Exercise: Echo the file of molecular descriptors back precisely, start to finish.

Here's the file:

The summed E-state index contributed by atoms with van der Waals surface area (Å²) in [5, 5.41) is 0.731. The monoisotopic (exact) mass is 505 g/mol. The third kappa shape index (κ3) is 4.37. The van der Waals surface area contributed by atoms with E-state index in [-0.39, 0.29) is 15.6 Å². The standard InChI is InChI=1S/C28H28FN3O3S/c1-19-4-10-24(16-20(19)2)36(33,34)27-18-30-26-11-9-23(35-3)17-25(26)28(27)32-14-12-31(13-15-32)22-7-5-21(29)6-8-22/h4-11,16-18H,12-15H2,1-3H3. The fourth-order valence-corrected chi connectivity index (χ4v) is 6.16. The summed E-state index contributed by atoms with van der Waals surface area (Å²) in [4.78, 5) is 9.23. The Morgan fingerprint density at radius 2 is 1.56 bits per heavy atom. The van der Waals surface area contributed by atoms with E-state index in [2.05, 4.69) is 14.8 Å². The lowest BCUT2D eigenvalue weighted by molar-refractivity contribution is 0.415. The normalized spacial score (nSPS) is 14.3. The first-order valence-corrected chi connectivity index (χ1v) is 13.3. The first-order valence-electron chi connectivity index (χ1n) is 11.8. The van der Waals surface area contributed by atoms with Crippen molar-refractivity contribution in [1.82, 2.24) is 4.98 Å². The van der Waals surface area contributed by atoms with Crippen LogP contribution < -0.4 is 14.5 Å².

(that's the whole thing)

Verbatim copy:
The summed E-state index contributed by atoms with van der Waals surface area (Å²) in [5, 5.41) is 0.731. The monoisotopic (exact) mass is 505 g/mol. The third kappa shape index (κ3) is 4.37. The van der Waals surface area contributed by atoms with E-state index in [-0.39, 0.29) is 15.6 Å². The standard InChI is InChI=1S/C28H28FN3O3S/c1-19-4-10-24(16-20(19)2)36(33,34)27-18-30-26-11-9-23(35-3)17-25(26)28(27)32-14-12-31(13-15-32)22-7-5-21(29)6-8-22/h4-11,16-18H,12-15H2,1-3H3. The fourth-order valence-corrected chi connectivity index (χ4v) is 6.16. The summed E-state index contributed by atoms with van der Waals surface area (Å²) in [4.78, 5) is 9.23. The Morgan fingerprint density at radius 2 is 1.56 bits per heavy atom. The van der Waals surface area contributed by atoms with E-state index in [2.05, 4.69) is 14.8 Å². The lowest BCUT2D eigenvalue weighted by molar-refractivity contribution is 0.415. The normalized spacial score (nSPS) is 14.3. The first-order valence-corrected chi connectivity index (χ1v) is 13.3. The first-order valence-electron chi connectivity index (χ1n) is 11.8. The van der Waals surface area contributed by atoms with Crippen molar-refractivity contribution in [1.82, 2.24) is 4.98 Å². The van der Waals surface area contributed by atoms with Crippen LogP contribution < -0.4 is 14.5 Å².